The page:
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To explore whether forest coverage affects the rate of deaths due to cancers in Japan, we investigated
the relationships between the percentage of forest coverage and standardized mortality ratios due to cancers in all
prefectures in Japan.
Data on the percentage of forest coverage in all prefectures in Japan were collected from the database of the
Forestry Agency of Japan. Data on standardized mortality ratios (SMR) due to lung, stomach, kidney, and colon cancers
in males and females, breast and uterine cancers in females, and prostate cancer in males, and data of smoking status of
males and females in all prefectures in Japan were collected from the database of the Ministry of Health, Labour, and
Welfare of Japan. Human development index (HDI) was used as a parameter of the socioeconomic status of each prefecture.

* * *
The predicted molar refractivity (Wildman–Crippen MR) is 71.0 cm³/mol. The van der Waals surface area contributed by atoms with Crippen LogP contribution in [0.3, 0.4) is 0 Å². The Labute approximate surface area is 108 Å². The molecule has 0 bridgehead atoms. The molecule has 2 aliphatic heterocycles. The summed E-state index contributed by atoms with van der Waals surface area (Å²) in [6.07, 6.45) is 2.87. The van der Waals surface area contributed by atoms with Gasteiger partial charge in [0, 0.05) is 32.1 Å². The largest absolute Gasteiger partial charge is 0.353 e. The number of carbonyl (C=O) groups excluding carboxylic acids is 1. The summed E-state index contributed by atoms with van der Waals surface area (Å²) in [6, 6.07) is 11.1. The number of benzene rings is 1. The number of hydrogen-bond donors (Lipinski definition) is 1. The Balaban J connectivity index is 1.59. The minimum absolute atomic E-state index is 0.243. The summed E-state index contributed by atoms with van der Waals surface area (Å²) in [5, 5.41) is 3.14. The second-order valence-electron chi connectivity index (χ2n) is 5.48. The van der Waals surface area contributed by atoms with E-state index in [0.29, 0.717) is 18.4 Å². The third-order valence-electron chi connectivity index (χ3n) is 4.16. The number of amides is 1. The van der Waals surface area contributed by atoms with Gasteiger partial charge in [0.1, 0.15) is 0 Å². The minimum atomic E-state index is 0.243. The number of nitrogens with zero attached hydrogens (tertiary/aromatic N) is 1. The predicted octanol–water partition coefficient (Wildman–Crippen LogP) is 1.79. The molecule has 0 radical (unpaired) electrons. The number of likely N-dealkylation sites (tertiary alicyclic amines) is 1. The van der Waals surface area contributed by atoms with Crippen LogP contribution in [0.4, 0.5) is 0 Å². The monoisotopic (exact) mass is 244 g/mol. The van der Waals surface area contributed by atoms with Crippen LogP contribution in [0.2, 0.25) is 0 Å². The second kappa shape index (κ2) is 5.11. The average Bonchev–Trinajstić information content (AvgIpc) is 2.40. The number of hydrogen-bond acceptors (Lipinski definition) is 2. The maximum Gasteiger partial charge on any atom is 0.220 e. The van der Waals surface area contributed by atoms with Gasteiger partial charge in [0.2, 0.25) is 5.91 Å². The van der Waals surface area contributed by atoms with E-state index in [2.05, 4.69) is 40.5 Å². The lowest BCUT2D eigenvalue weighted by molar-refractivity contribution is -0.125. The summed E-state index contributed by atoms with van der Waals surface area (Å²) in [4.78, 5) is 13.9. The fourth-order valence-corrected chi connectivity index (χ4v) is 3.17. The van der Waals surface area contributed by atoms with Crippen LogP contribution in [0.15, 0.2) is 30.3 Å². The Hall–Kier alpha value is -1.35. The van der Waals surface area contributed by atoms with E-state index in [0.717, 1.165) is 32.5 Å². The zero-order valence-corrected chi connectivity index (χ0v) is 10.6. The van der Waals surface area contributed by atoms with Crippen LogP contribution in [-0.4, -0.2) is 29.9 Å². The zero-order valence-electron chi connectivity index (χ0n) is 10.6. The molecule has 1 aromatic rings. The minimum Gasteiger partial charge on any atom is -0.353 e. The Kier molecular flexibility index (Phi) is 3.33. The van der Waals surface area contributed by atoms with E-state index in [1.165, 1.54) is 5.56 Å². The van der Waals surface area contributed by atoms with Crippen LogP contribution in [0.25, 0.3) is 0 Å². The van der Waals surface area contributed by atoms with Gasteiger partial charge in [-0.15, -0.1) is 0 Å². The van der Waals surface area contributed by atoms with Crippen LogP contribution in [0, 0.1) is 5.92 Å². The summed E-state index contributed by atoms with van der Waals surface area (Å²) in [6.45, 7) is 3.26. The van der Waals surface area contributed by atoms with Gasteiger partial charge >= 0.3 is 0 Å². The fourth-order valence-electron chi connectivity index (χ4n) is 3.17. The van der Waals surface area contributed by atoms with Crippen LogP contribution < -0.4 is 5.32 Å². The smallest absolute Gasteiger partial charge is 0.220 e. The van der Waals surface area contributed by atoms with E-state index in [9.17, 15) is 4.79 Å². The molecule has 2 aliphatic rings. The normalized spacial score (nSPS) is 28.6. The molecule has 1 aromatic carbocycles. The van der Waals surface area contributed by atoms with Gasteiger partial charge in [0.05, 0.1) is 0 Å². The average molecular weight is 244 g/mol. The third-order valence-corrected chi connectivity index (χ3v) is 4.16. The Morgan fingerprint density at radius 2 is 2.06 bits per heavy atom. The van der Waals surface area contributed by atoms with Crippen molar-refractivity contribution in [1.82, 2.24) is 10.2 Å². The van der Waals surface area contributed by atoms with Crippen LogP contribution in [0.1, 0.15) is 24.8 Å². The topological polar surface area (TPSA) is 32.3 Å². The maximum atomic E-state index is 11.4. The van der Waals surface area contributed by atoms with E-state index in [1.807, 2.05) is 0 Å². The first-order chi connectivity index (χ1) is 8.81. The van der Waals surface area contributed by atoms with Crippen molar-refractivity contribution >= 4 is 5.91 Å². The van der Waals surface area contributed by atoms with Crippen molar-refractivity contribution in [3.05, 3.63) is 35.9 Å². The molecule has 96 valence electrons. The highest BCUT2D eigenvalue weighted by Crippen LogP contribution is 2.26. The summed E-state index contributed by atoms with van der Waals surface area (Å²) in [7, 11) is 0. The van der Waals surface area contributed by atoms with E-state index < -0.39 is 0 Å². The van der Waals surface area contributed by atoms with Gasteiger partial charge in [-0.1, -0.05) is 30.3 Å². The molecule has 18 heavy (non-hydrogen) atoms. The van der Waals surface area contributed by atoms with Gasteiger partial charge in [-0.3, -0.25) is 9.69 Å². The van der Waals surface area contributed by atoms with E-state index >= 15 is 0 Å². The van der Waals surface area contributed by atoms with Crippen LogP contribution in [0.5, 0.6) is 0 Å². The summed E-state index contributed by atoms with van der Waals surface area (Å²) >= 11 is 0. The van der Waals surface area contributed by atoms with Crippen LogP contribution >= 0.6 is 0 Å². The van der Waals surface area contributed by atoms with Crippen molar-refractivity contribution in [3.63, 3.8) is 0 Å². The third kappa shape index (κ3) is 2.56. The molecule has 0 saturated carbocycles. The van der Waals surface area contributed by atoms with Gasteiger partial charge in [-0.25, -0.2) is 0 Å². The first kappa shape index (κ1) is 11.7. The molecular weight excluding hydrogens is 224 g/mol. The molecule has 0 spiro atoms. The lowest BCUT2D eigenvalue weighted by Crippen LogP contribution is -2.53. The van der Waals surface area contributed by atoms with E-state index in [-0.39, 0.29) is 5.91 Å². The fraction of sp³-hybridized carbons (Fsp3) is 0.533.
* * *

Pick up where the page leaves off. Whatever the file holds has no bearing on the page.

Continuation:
The correlation and partial correlation coefficients between the percentage of forest coverage and SMR of cancers,
after controlling for the effects of smoking and the socioeconomic status, were calculated.
People living in areas with lower forest coverage had significantly higher SMR of cancers compared with the
people living in areas with higher forest coverage. There were significant inverse correlations between the percentage of
forest coverage and the SMR of lung, breast, and uterine cancers in females, and the SMR of prostate, kidney, and colon
cancers in males in all prefectures in Japan, even after the effects of smoking and socioeconomic status were factored in.
These findings indicate that increased forest coverage may partially contribute to a decrease in mortality due
to cancers in Japan.